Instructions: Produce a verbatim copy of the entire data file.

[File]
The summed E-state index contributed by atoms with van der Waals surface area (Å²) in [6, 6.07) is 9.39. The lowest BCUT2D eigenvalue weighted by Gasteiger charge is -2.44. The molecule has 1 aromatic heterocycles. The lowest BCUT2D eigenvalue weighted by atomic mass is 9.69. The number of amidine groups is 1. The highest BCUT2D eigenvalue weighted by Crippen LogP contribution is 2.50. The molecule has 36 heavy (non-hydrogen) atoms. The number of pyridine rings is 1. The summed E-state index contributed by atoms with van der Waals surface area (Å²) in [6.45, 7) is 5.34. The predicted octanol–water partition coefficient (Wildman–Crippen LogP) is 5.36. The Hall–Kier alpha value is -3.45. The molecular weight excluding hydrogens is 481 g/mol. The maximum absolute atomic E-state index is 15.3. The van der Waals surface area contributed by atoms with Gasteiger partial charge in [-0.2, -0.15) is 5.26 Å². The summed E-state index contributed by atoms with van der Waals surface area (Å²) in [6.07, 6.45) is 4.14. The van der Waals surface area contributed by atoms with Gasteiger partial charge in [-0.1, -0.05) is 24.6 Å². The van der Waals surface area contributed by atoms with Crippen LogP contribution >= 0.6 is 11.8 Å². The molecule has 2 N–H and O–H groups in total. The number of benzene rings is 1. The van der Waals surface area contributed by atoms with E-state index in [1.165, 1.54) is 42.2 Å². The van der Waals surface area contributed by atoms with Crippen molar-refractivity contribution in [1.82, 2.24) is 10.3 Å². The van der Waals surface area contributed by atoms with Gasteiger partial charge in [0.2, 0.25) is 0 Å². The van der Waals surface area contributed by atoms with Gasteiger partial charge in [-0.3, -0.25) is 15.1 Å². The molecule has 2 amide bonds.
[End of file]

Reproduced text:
The summed E-state index contributed by atoms with van der Waals surface area (Å²) in [6, 6.07) is 9.39. The lowest BCUT2D eigenvalue weighted by Gasteiger charge is -2.44. The molecule has 1 aromatic heterocycles. The lowest BCUT2D eigenvalue weighted by atomic mass is 9.69. The number of amidine groups is 1. The highest BCUT2D eigenvalue weighted by Crippen LogP contribution is 2.50. The molecule has 36 heavy (non-hydrogen) atoms. The number of pyridine rings is 1. The summed E-state index contributed by atoms with van der Waals surface area (Å²) in [6.45, 7) is 5.34. The predicted octanol–water partition coefficient (Wildman–Crippen LogP) is 5.36. The Hall–Kier alpha value is -3.45. The molecular weight excluding hydrogens is 481 g/mol. The maximum absolute atomic E-state index is 15.3. The van der Waals surface area contributed by atoms with Gasteiger partial charge in [-0.2, -0.15) is 5.26 Å². The summed E-state index contributed by atoms with van der Waals surface area (Å²) in [6.07, 6.45) is 4.14. The van der Waals surface area contributed by atoms with Gasteiger partial charge in [-0.1, -0.05) is 24.6 Å². The van der Waals surface area contributed by atoms with Crippen LogP contribution >= 0.6 is 11.8 Å². The molecule has 2 N–H and O–H groups in total. The number of benzene rings is 1. The van der Waals surface area contributed by atoms with E-state index in [1.165, 1.54) is 42.2 Å². The van der Waals surface area contributed by atoms with Crippen molar-refractivity contribution in [1.82, 2.24) is 10.3 Å². The van der Waals surface area contributed by atoms with Gasteiger partial charge in [0.2, 0.25) is 0 Å². The van der Waals surface area contributed by atoms with Gasteiger partial charge in [-0.3, -0.25) is 15.1 Å². The molecule has 2 amide bonds.